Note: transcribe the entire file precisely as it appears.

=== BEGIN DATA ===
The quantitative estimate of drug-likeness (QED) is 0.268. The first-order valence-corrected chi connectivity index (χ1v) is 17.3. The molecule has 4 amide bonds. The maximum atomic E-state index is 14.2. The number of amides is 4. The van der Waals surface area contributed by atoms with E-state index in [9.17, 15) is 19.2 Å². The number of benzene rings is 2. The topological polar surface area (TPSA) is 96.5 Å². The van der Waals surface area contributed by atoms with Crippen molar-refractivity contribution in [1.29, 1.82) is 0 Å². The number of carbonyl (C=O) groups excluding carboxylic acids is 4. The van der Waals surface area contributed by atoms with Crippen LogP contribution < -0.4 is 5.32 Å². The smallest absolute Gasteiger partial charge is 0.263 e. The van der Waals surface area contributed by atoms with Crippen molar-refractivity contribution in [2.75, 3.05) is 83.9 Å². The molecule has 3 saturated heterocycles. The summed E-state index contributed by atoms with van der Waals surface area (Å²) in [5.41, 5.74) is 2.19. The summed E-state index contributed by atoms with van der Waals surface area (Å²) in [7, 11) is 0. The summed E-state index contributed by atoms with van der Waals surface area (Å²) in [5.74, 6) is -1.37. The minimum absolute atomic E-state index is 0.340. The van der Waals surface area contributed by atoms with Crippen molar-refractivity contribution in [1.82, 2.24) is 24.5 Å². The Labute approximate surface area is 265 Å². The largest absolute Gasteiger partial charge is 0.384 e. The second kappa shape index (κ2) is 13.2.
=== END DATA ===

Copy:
The quantitative estimate of drug-likeness (QED) is 0.268. The first-order valence-corrected chi connectivity index (χ1v) is 17.3. The molecule has 4 amide bonds. The maximum atomic E-state index is 14.2. The number of amides is 4. The van der Waals surface area contributed by atoms with E-state index in [9.17, 15) is 19.2 Å². The number of benzene rings is 2. The topological polar surface area (TPSA) is 96.5 Å². The van der Waals surface area contributed by atoms with Crippen molar-refractivity contribution in [1.29, 1.82) is 0 Å². The number of carbonyl (C=O) groups excluding carboxylic acids is 4. The van der Waals surface area contributed by atoms with Crippen LogP contribution < -0.4 is 5.32 Å². The smallest absolute Gasteiger partial charge is 0.263 e. The van der Waals surface area contributed by atoms with Crippen molar-refractivity contribution in [2.75, 3.05) is 83.9 Å². The molecule has 3 saturated heterocycles. The summed E-state index contributed by atoms with van der Waals surface area (Å²) in [5.41, 5.74) is 2.19. The summed E-state index contributed by atoms with van der Waals surface area (Å²) in [7, 11) is 0. The summed E-state index contributed by atoms with van der Waals surface area (Å²) in [5.74, 6) is -1.37. The minimum absolute atomic E-state index is 0.340. The van der Waals surface area contributed by atoms with Crippen molar-refractivity contribution in [1.82, 2.24) is 24.5 Å². The Labute approximate surface area is 265 Å². The largest absolute Gasteiger partial charge is 0.384 e. The second kappa shape index (κ2) is 13.2.